At the Hangzhou Asian Games, Korea defeated weaker opponents such as Hong Kong and the Philippines, but when they faced North Korea in the quarterfinals, they failed to protect their lead due to an own goal and conceded four goals. It is said that the team was outnumbered by a combination of bad refereeing decisions and the retirement of Son Hwa-yeon, but it was an inexcusable defeat against North Korea, a country that has been out of the international scene for years.

If we look at the pattern of Belo Horizonte’s collapse in every important match, we can see the following sequence: physical inferiority → lack of goal determination → conceding a goal due to a mistake → sudden drop in energy after conceding a goal → loss of concentration due to a drop in physical strength. In the beginning, the team leads the game with active forward pressure, but as soon as they concede a goal, they quickly lose their energy, and their performance has many ups and downs, and even if they manage to take the lead, they lack the backbone to protect it steadily until the end.

Bell has had plenty of time and opportunity to implement his soccer philosophy, with more support than any other coach in history, including his signature high-intensity fitness regimen and trials against nations from different continents. But the results have been flat for four years.

Of course, there was also some bad luck. In Hangzhou AG’s case, favorable match schedules and controversial refereeing decisions played a big role, while the Paris Olympics qualifiers had the worst possible draw, with early encounters with women’s soccer powerhouses China and North Korea.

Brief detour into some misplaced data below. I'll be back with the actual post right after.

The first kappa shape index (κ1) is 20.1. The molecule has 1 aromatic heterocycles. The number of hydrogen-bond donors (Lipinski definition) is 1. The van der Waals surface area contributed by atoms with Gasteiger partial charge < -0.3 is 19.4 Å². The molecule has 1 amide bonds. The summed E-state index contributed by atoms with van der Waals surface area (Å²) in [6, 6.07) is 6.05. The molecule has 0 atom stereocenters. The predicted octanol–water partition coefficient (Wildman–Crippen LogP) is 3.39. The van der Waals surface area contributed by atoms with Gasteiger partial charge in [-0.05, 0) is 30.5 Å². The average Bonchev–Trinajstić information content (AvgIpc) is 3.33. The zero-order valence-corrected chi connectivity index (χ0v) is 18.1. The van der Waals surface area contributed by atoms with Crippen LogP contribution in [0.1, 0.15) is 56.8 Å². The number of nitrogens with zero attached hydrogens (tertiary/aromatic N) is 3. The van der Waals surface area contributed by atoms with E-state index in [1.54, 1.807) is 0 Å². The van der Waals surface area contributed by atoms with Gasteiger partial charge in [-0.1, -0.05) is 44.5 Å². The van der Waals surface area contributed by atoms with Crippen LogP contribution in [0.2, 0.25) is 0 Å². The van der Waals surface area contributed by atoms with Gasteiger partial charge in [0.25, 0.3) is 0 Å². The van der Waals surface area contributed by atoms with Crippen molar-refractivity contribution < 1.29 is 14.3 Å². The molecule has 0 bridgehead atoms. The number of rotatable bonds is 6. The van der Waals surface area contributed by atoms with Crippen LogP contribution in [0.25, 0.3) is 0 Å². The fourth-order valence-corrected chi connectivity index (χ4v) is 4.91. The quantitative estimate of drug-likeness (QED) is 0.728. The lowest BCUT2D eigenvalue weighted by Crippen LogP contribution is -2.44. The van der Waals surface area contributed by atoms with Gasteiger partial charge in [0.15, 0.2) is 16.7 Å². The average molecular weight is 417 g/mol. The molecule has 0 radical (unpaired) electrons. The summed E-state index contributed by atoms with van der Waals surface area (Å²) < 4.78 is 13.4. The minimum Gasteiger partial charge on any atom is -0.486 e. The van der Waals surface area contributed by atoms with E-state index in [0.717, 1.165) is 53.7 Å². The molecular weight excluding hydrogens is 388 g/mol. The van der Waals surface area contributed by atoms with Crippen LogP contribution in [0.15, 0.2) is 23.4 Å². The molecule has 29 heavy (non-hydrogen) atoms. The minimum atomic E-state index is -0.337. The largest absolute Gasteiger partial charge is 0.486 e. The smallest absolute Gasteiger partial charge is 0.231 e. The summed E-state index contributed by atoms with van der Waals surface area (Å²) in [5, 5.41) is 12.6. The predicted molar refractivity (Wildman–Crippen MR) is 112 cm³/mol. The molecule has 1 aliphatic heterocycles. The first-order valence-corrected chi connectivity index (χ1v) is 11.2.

“This is the World Cup, this is the reality of Korean women’s soccer,” Bell said after the team was eliminated from the World Cup, “this is the level of women’s soccer in Korea, this is the reality. In the immediate aftermath of the Asian Games, she blamed the tournament schedule for the loss.

However, there was little self-reflection on Bell’s own tactical and managerial failings. For example, the average age of the Korean national team at the last World Cup was 28.9 years old, the oldest among the 32 qualifying nations. Bell’s insistence on playing a style of soccer that hasn’t suited his players for years, even though they don’t have the physical strength or player base to sustain the high-intensity soccer he demands for a full 90 minutes, has come back to haunt him.

Of course, it’s not all down to Bell himself. The senior players, once dubbed the Golden Generation and highly regarded, also need to look at how well they have performed at key moments in recent years. South Korean women’s soccer has produced a number of international players, and the average salary and treatment of players in the Korean Women’s Soccer League is not too bad compared to world standards ($14,000, or about 17.9 million won).

However, most of the main players are now in their 30s, and it’s hard to expect them to improve in terms of skill and fitness. Due to the much lower status and recognition of the sport compared to men’s soccer, the short lifespan of players, and the declining birthrate, the pool of talented women’s soccer players is shrinking.

It’s no exaggeration to say that women’s soccer is in a dark age of international competitiveness. The last four years under Colin Bell have been a failure. Failure can no longer be glorified by the wishful thinking of ‘we lost’ or ‘the process was good, but we were unlucky’. A major overhaul is needed, along with a sober analysis of what has been achieved.